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While it’s not quite a perfect parallel, a related concern about decision problems had been phrased some years before Gödel’s work: see https://en.m.wikipedia.org/wiki/Entscheidungsproblem . David Hilbert was pretty convinced as to the decidability of arithmetic prior to the Incompleteness/Incomputability proofs, but was aware that the problem remained open.


I think the title and body questions are subtly different. Here I'm going to address the title question, which I'll paraphrase for clarity as: What sort of "mathematical truth" can a non-Platonist make sense of? I think this is less strange than it may first appear, since there is an existing parallel: "sharp" vs. "fuzzy" referents in natural language. ...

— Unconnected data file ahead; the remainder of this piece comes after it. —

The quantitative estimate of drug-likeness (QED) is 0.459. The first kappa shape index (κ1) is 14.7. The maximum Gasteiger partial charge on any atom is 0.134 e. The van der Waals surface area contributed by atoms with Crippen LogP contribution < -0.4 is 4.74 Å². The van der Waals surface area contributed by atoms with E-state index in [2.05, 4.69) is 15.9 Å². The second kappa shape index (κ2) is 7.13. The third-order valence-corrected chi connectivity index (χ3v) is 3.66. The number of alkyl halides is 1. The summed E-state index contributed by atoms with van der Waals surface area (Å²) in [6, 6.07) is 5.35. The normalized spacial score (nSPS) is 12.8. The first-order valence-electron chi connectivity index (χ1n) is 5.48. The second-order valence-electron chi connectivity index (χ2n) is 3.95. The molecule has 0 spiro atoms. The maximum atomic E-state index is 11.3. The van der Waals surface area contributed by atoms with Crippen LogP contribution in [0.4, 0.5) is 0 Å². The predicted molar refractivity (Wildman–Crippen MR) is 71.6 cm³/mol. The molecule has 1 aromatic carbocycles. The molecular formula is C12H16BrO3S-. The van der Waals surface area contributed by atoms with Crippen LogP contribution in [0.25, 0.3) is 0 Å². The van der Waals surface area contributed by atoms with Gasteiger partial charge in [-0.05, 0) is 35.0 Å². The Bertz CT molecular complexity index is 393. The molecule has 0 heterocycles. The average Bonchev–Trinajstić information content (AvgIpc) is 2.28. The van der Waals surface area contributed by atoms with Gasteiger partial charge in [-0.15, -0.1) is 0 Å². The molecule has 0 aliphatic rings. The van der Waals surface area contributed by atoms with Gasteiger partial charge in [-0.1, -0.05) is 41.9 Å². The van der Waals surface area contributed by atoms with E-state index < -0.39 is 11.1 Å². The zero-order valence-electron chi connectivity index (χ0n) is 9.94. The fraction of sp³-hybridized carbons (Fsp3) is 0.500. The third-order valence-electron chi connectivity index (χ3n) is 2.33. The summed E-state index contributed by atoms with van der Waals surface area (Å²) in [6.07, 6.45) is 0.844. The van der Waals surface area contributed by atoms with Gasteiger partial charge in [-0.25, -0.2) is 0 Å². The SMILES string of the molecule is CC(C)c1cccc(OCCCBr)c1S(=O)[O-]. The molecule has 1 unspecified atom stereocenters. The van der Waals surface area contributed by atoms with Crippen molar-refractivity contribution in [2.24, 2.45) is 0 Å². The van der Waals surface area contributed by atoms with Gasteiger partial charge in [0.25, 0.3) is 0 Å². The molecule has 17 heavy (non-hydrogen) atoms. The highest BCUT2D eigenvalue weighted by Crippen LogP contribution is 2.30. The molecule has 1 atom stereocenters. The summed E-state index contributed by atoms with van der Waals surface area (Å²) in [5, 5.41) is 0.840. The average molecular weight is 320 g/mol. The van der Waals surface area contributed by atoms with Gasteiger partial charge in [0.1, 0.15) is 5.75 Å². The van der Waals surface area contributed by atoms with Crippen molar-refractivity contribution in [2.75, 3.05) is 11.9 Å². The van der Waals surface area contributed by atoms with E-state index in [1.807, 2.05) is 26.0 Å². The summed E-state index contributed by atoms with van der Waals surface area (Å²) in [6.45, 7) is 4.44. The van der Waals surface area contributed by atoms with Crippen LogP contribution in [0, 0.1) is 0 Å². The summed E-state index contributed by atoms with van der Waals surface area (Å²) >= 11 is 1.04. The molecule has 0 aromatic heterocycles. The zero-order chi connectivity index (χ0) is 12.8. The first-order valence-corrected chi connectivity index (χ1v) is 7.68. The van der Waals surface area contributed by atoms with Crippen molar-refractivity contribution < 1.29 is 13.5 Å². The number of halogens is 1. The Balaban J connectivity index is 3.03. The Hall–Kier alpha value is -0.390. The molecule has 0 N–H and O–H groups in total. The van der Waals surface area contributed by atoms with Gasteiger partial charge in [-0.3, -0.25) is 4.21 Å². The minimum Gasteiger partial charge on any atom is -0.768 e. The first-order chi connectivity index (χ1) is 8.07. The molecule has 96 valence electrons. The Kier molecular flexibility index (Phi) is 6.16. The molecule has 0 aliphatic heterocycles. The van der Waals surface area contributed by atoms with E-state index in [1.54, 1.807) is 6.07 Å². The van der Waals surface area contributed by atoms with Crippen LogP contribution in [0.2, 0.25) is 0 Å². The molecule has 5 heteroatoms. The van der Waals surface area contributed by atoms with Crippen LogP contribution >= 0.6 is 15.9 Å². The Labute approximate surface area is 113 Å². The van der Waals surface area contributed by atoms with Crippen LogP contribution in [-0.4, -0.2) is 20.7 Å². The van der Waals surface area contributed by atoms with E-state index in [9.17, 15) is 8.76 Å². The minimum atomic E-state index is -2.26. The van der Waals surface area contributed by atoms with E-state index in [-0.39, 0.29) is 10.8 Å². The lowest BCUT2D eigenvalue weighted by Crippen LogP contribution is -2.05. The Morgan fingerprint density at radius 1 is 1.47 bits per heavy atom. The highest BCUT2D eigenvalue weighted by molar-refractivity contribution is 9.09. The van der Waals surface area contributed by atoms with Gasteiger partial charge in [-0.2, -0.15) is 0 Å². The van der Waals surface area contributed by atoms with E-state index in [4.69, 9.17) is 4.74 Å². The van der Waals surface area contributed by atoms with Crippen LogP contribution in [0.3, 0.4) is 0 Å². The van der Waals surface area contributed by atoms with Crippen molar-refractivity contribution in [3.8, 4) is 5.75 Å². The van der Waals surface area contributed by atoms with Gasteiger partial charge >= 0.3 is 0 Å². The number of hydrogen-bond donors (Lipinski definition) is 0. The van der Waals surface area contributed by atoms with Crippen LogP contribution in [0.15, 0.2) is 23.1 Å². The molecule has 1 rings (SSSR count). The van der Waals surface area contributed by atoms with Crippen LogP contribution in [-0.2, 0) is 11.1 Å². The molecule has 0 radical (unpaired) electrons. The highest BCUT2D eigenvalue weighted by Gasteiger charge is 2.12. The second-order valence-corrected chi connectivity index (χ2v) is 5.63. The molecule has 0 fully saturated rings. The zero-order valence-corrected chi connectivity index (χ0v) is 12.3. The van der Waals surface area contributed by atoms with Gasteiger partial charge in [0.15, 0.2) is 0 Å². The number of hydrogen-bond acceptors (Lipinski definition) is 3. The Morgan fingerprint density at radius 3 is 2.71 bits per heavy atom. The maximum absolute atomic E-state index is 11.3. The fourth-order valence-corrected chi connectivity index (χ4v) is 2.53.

Before Frege, axiomatic systems were not a focus of philosophy, and Goedel is pursuing the immediate upshot of Frege's failure. So, in some sense, no. Nobody cared. Mathematics was grounded in some internal, perfect mental reality and not really based on axioms. Axioms just helped keep things clear. Paradoxes abound throughout the history of philosophy. ...


Godel himself said that all he did was formalise the Cretan liar paradox into a formal system. So the idea or notion of undecidable statements was already apparent a long time before Godel but obviously not phrased in such terms. A simple parallel is with arithmetic. Its easy enough to notice that putting things into a group has certain properties which is ...

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